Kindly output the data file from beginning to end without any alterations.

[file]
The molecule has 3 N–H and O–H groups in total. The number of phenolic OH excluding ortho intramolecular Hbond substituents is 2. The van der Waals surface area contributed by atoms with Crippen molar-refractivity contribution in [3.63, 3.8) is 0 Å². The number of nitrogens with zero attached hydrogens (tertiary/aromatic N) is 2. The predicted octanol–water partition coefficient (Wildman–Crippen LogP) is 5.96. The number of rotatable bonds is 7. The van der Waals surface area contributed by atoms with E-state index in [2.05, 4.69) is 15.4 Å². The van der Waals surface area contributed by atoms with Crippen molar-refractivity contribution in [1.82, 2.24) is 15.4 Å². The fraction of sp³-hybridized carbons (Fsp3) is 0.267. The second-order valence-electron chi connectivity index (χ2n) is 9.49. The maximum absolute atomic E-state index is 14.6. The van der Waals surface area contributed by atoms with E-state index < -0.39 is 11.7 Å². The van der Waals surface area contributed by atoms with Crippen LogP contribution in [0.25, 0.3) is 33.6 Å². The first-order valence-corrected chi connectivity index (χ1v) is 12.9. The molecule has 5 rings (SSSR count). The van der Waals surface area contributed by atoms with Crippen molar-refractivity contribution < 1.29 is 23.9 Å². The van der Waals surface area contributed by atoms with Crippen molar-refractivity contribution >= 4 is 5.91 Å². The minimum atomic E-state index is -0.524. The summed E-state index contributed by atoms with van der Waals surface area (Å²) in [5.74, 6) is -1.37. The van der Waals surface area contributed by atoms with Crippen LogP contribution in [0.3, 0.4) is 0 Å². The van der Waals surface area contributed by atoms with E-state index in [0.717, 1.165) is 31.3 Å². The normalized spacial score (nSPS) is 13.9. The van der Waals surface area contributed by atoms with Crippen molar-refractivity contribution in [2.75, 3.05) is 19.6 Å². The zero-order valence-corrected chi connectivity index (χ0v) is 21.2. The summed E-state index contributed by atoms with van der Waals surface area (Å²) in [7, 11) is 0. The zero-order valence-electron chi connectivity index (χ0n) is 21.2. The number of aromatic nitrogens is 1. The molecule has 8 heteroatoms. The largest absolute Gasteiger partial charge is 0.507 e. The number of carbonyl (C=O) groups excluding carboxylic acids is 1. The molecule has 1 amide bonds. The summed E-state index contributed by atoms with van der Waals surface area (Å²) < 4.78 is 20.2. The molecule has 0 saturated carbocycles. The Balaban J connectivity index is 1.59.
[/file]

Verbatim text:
The molecule has 3 N–H and O–H groups in total. The number of phenolic OH excluding ortho intramolecular Hbond substituents is 2. The van der Waals surface area contributed by atoms with Crippen molar-refractivity contribution in [3.63, 3.8) is 0 Å². The number of nitrogens with zero attached hydrogens (tertiary/aromatic N) is 2. The predicted octanol–water partition coefficient (Wildman–Crippen LogP) is 5.96. The number of rotatable bonds is 7. The van der Waals surface area contributed by atoms with E-state index in [2.05, 4.69) is 15.4 Å². The van der Waals surface area contributed by atoms with Crippen molar-refractivity contribution in [1.82, 2.24) is 15.4 Å². The fraction of sp³-hybridized carbons (Fsp3) is 0.267. The second-order valence-electron chi connectivity index (χ2n) is 9.49. The maximum absolute atomic E-state index is 14.6. The van der Waals surface area contributed by atoms with E-state index < -0.39 is 11.7 Å². The van der Waals surface area contributed by atoms with Crippen LogP contribution in [0.25, 0.3) is 33.6 Å². The first-order valence-corrected chi connectivity index (χ1v) is 12.9. The molecule has 5 rings (SSSR count). The van der Waals surface area contributed by atoms with Crippen molar-refractivity contribution < 1.29 is 23.9 Å². The van der Waals surface area contributed by atoms with Crippen molar-refractivity contribution >= 4 is 5.91 Å². The minimum atomic E-state index is -0.524. The summed E-state index contributed by atoms with van der Waals surface area (Å²) in [5.74, 6) is -1.37. The van der Waals surface area contributed by atoms with Crippen LogP contribution in [0.3, 0.4) is 0 Å². The van der Waals surface area contributed by atoms with E-state index in [0.717, 1.165) is 31.3 Å². The normalized spacial score (nSPS) is 13.9. The van der Waals surface area contributed by atoms with Crippen molar-refractivity contribution in [2.75, 3.05) is 19.6 Å². The zero-order valence-corrected chi connectivity index (χ0v) is 21.2. The summed E-state index contributed by atoms with van der Waals surface area (Å²) in [7, 11) is 0. The zero-order valence-electron chi connectivity index (χ0n) is 21.2. The number of aromatic nitrogens is 1. The molecule has 8 heteroatoms. The largest absolute Gasteiger partial charge is 0.507 e. The number of carbonyl (C=O) groups excluding carboxylic acids is 1. The molecule has 1 amide bonds. The summed E-state index contributed by atoms with van der Waals surface area (Å²) < 4.78 is 20.2. The molecule has 0 saturated carbocycles. The Balaban J connectivity index is 1.59.